But I'm sure you meant to say "The Unfair Tax Exemption For Politically Active Conservative Churches Must End."

 

Kindly show one point Wright makes that's not true in that clip. He said God should damn America ".. as long as she acts as if she were God and tries to act supreme." The Bible says "I am the Lord your God; you shall have no other gods before me." This is a materialistic nation that says it is Christian but in no way acts it. If you present Jesus' ideas to hard conservatives, just the ideas, and you don't preface it with "Jesus said…." they respond with "That's COMMUNIST!"

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The government gives them the drugs, builds bigger prisons, passes a three-strike law and then wants us to sing 'God Bless America'? No. No. No. Not 'God Bless America,' 'God damn America.' God damn America for killing innocent people.

 

Look: Right-wing evangelicals say that this country does in fact deserve to be damned -- though they say "deserves to have God's protection removed" as a nice way of putting it -- because of homosexual marriage, taking God out of the schools, and other similarly ludicrous things. But when it comes to an entire political party wanting to spend billions not on helping anyone but to build more prisons, weapons systems, giving further tax breaks to people who have so much that they'll never even notice them -- and which hurts those who already have nothing -- those Right wing evangelicals turn a blind eye. Well, Jesus was concerned with the poor, not the wealthy. He said that being wealthy puts a very big roadblock indeed in front of those who would gain salvation. There are real Christians here, ones who follow Christ. They are generally not wealthy, for the express reason that gaining wealth has no place on the agenda of a follower of Christ. I'm astounded at the unbelievably idiotic "prosperity gospel" that some right-wing pastors preach. They say God wants you to be wealthy. The Bible says the opposite.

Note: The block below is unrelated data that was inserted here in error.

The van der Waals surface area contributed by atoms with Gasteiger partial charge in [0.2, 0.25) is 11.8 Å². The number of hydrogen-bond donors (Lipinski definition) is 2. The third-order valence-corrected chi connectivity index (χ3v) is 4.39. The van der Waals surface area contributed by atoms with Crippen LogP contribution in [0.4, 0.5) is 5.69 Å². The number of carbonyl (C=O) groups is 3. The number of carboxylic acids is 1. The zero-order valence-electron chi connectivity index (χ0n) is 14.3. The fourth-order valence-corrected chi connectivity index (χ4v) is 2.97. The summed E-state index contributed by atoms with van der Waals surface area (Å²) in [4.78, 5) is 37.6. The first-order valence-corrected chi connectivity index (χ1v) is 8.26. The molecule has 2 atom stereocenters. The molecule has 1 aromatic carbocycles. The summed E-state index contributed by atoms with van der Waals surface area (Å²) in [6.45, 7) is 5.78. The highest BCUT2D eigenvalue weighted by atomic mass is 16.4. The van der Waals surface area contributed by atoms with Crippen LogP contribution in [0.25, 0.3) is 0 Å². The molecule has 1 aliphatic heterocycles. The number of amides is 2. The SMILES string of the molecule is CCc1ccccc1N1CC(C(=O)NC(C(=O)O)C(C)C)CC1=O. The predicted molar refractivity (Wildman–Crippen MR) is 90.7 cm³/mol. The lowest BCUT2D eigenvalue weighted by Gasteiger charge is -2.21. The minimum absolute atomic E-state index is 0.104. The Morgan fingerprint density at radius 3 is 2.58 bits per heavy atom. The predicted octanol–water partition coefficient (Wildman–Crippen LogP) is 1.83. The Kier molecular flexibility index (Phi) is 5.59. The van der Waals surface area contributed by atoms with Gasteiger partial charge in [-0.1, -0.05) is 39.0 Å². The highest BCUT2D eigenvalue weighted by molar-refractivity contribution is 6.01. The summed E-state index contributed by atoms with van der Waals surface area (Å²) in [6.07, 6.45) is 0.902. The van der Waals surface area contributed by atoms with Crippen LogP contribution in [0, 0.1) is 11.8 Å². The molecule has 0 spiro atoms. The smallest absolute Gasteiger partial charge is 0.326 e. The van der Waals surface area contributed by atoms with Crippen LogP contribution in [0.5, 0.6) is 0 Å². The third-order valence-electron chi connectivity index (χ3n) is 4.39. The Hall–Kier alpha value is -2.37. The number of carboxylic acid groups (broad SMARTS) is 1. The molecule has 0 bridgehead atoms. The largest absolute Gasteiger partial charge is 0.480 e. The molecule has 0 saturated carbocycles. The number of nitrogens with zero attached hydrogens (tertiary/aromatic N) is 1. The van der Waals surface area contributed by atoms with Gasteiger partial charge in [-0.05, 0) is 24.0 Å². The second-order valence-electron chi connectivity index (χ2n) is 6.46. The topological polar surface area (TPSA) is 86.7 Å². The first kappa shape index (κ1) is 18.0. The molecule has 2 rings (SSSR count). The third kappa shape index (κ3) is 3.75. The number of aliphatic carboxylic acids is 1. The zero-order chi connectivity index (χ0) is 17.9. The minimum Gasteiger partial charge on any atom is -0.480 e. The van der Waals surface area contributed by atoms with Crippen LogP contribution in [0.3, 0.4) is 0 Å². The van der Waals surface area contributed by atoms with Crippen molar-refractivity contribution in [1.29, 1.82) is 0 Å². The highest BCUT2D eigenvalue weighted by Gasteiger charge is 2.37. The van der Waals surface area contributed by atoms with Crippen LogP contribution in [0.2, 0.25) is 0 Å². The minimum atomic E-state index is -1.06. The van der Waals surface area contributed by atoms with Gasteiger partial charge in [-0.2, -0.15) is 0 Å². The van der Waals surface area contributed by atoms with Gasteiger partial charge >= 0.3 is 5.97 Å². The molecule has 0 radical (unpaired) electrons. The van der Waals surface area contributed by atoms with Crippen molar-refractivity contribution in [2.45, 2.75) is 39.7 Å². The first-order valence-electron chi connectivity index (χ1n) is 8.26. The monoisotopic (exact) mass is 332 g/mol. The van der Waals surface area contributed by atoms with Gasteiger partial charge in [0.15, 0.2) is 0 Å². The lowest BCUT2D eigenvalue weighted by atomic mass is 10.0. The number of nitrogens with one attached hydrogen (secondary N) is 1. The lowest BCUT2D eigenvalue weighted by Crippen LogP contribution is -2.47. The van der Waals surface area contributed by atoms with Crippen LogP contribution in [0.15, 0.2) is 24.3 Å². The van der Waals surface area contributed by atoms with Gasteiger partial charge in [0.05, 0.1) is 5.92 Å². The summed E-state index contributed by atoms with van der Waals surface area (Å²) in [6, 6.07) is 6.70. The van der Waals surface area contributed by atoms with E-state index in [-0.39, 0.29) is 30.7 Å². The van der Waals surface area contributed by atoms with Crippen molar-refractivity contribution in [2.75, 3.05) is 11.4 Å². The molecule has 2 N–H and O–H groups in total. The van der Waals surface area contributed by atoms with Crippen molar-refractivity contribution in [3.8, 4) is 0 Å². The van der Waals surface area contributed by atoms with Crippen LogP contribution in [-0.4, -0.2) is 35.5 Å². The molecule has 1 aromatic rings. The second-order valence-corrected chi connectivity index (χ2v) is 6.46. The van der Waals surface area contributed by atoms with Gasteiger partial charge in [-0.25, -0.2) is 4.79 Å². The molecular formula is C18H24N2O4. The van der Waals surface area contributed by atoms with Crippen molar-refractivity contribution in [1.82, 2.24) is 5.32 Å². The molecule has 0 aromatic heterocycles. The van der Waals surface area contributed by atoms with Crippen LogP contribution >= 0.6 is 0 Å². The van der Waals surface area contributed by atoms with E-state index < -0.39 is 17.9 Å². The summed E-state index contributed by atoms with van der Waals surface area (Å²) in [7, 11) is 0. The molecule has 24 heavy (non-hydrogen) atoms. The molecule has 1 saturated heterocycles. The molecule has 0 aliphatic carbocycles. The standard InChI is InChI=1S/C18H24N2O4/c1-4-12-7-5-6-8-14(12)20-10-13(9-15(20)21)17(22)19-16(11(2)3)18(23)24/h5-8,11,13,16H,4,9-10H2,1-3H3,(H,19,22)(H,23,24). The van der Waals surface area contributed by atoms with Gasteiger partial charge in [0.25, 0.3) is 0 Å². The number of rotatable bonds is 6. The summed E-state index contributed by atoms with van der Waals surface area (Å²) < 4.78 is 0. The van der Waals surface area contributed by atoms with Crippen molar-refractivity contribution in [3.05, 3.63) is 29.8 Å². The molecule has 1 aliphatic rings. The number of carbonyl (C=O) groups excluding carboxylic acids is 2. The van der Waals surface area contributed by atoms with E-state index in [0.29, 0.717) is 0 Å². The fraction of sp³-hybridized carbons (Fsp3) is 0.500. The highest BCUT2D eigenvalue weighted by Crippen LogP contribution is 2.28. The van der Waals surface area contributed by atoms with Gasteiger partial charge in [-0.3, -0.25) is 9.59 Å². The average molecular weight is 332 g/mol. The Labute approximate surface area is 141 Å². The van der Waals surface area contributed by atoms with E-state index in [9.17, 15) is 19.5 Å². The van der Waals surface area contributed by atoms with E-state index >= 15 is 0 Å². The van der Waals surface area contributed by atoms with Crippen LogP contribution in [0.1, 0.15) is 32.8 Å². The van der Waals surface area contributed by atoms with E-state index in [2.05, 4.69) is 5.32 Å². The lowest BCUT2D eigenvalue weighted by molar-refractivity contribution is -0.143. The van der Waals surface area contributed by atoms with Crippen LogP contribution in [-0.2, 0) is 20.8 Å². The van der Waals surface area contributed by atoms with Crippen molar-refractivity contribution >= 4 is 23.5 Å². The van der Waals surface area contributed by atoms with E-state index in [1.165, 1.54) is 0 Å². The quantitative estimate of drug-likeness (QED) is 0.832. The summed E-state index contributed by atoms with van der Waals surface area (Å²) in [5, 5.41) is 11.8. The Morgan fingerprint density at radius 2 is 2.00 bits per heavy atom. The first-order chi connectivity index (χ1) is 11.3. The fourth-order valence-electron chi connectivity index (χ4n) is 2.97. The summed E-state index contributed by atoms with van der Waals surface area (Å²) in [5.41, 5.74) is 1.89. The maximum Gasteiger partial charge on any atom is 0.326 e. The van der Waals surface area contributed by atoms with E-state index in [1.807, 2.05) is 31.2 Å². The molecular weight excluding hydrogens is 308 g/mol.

These people get mad if you don't agree that this is a "Christian nation."

 

Well, sistas and bruthas, Christian it ain't.

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What does separation of church and state have to do with paying an income tax?

Maybe the reason this country was founded in the first place. No taxation without representation. You tax the church and the church can be part of the govt. The church would become the 4th branch of govt in no time.